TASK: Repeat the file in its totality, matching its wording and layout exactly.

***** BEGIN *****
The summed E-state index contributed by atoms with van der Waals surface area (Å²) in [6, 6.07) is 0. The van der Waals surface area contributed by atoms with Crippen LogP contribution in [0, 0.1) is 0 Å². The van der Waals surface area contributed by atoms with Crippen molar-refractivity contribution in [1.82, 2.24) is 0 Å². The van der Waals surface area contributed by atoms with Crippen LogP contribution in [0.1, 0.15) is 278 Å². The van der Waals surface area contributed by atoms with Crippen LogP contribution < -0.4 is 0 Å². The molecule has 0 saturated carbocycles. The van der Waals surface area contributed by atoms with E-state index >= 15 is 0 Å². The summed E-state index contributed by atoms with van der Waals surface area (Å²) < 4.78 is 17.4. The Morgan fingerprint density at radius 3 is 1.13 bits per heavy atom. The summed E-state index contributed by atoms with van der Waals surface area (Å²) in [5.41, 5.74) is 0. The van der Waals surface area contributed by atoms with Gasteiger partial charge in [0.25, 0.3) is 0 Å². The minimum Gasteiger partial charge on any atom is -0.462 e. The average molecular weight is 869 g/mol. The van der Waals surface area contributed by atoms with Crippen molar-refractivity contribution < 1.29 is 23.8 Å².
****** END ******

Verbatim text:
The summed E-state index contributed by atoms with van der Waals surface area (Å²) in [6, 6.07) is 0. The van der Waals surface area contributed by atoms with Crippen LogP contribution in [0, 0.1) is 0 Å². The van der Waals surface area contributed by atoms with Crippen molar-refractivity contribution in [1.82, 2.24) is 0 Å². The van der Waals surface area contributed by atoms with Crippen LogP contribution in [0.1, 0.15) is 278 Å². The van der Waals surface area contributed by atoms with Crippen LogP contribution < -0.4 is 0 Å². The molecule has 0 saturated carbocycles. The van der Waals surface area contributed by atoms with E-state index >= 15 is 0 Å². The summed E-state index contributed by atoms with van der Waals surface area (Å²) < 4.78 is 17.4. The Morgan fingerprint density at radius 3 is 1.13 bits per heavy atom. The summed E-state index contributed by atoms with van der Waals surface area (Å²) in [5.41, 5.74) is 0. The van der Waals surface area contributed by atoms with Gasteiger partial charge in [0.25, 0.3) is 0 Å². The minimum Gasteiger partial charge on any atom is -0.462 e. The average molecular weight is 869 g/mol. The van der Waals surface area contributed by atoms with Crippen molar-refractivity contribution < 1.29 is 23.8 Å².